3 Ocak 2013 Perşembe
Google does not violate anti-trust laws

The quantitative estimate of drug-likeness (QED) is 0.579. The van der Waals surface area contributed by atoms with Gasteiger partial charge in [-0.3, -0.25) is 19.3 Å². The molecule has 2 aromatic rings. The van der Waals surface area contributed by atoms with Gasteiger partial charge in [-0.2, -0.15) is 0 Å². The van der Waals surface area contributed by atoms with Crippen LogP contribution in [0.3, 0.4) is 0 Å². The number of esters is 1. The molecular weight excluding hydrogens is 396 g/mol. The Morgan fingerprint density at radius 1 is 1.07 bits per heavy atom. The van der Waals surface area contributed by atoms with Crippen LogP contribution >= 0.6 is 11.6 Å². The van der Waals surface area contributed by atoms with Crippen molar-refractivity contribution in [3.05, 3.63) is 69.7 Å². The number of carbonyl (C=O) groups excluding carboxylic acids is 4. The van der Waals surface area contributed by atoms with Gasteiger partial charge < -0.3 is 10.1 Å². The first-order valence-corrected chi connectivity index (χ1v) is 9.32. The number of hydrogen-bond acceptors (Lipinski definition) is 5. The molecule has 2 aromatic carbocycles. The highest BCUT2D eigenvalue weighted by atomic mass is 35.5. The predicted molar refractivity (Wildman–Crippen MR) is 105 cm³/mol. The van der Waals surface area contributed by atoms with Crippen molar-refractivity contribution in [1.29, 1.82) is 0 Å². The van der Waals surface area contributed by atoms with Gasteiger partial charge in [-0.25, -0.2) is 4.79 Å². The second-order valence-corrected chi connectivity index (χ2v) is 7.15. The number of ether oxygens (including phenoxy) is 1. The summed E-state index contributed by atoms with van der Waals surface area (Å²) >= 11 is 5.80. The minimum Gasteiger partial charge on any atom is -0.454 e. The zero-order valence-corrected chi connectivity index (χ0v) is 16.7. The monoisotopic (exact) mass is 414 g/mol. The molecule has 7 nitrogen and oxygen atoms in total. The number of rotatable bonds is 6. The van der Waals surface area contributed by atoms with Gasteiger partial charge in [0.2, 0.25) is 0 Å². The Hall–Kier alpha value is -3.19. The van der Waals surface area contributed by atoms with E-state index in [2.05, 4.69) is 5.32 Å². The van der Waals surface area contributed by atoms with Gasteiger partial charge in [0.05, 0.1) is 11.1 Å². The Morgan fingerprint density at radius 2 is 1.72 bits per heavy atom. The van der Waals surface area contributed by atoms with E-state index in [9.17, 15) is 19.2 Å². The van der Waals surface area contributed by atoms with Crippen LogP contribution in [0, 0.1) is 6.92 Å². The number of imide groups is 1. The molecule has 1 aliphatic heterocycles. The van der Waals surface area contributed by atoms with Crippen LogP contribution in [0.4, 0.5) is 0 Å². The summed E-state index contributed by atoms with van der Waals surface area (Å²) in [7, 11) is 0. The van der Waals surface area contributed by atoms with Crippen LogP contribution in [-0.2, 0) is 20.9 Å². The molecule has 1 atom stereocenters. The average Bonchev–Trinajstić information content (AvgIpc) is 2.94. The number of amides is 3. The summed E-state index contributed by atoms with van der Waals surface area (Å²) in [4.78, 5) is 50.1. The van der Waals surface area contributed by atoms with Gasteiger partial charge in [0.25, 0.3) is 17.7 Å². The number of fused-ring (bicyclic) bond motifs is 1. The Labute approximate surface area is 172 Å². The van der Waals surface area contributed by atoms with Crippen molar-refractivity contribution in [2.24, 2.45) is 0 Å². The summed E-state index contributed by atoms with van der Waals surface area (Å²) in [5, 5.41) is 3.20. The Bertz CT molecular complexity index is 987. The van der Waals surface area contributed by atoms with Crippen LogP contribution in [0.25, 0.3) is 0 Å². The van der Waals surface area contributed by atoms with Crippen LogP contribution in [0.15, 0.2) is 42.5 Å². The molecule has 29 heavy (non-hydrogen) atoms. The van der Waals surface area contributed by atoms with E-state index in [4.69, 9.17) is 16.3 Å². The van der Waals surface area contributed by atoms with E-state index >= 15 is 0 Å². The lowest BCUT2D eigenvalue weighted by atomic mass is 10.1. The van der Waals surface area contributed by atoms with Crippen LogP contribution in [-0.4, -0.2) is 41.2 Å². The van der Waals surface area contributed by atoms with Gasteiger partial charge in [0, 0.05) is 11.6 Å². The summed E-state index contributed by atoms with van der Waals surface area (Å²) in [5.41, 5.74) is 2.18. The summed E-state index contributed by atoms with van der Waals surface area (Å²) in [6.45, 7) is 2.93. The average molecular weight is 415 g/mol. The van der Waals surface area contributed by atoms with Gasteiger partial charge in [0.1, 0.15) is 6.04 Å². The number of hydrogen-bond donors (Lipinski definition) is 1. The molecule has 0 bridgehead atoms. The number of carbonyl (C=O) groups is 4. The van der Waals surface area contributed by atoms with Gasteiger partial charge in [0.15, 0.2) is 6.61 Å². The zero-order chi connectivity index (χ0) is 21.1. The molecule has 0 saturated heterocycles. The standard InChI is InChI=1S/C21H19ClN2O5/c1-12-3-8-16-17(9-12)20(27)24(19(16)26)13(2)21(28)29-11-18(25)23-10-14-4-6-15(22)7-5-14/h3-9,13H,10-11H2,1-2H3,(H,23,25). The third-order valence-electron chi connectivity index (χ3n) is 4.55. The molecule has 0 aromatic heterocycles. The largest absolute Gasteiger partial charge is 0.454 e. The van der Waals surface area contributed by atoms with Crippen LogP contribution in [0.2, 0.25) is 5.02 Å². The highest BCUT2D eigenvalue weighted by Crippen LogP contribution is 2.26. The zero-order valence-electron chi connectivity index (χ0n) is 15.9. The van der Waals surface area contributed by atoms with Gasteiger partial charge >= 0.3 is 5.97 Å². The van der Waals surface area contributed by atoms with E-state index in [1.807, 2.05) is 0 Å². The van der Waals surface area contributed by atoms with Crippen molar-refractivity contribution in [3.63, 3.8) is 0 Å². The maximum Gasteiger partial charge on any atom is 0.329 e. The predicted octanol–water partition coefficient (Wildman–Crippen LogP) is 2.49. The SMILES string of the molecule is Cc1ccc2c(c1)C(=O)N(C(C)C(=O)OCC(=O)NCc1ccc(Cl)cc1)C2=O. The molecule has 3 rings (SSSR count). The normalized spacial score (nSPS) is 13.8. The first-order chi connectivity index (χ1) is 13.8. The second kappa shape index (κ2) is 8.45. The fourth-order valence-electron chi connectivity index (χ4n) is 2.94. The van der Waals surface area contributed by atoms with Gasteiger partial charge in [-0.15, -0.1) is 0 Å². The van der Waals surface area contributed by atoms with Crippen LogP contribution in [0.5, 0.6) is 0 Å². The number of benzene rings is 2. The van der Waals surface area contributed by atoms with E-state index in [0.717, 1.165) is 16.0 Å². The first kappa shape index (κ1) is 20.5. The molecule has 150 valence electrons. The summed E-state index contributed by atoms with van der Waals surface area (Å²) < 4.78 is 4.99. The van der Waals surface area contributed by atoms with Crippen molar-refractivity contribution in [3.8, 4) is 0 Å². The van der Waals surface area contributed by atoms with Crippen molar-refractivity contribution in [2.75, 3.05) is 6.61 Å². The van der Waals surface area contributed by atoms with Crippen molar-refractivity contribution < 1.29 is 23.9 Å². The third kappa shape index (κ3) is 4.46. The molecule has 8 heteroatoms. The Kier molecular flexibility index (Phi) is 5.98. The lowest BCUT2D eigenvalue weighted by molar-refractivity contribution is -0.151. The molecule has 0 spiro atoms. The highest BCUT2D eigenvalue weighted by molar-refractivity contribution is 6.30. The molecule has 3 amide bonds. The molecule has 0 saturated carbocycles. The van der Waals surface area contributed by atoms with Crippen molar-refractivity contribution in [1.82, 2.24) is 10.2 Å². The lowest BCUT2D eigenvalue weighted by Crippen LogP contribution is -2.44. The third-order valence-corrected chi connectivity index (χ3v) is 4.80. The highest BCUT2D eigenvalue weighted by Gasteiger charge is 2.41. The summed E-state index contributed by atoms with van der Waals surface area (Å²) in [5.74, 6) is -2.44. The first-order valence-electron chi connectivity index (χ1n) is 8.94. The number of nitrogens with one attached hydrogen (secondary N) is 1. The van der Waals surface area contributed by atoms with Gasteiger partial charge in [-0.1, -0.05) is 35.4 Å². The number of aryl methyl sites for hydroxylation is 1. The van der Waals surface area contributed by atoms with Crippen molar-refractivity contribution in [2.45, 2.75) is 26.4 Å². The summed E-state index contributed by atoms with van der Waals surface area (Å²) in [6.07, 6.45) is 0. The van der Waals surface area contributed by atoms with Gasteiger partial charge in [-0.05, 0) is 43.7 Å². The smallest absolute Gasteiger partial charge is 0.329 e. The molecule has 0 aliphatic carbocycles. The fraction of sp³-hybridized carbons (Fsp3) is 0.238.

CBS/AP/ January 3, 2013, 1:39 PM FTC: Google does not violate anti-trust laws The Federal Trade Commission announced Thursday that it would end its 19-month investigation of search giant Google over questions of the firm's business practices. The FTC's investigation focused on allegations that Google has been abusing its dominance in Internet search. Google's rivals say the company has been highlighting its own services on its influential results page while burying the links to competing sites. Google Inc. has fiercely defended its right to recommend the websites that it believes are the most relevant. The FTC said it voted unanimously to close the investigation on whether Google's algorithm unfairly favored itself because there was no evidence that Google violated antitrust laws. "Although some evidence suggested that Google was trying to eliminate competition, Google's primary reason for changing the look and feel of its search results to highlight its own products was to improve the user experience," FTC chairman Jon Leibowitz said to reporters Thursday. Google was also investigated for abusing patent protection against competitors like Apple. "Google's unfair conduct threatened laptop and tablet computers and smart phone and gaming systems or it could have increased the cost of these products by requiring manufacturers to pay higher licensing fees which then would have been passed on to consumers," Leibowitz said. The Federal Trade Commission also says Google is agreeing to license patents deemed to be "essential" for rival mobile devices such as Apple Inc.'s iPhone and iPad. Regulators say Google is also promising that upon request, it will exclude snippets copied from other websites in its summaries of key information, even though the company had insisted the practice is legal under the fair-use provisions of U.S. copyright law. © 2013 CBS Interactive Inc. All Rights Reserved. This material may not be published, broadcast, rewritten, or redistributed. The Associated Press contributed to this report.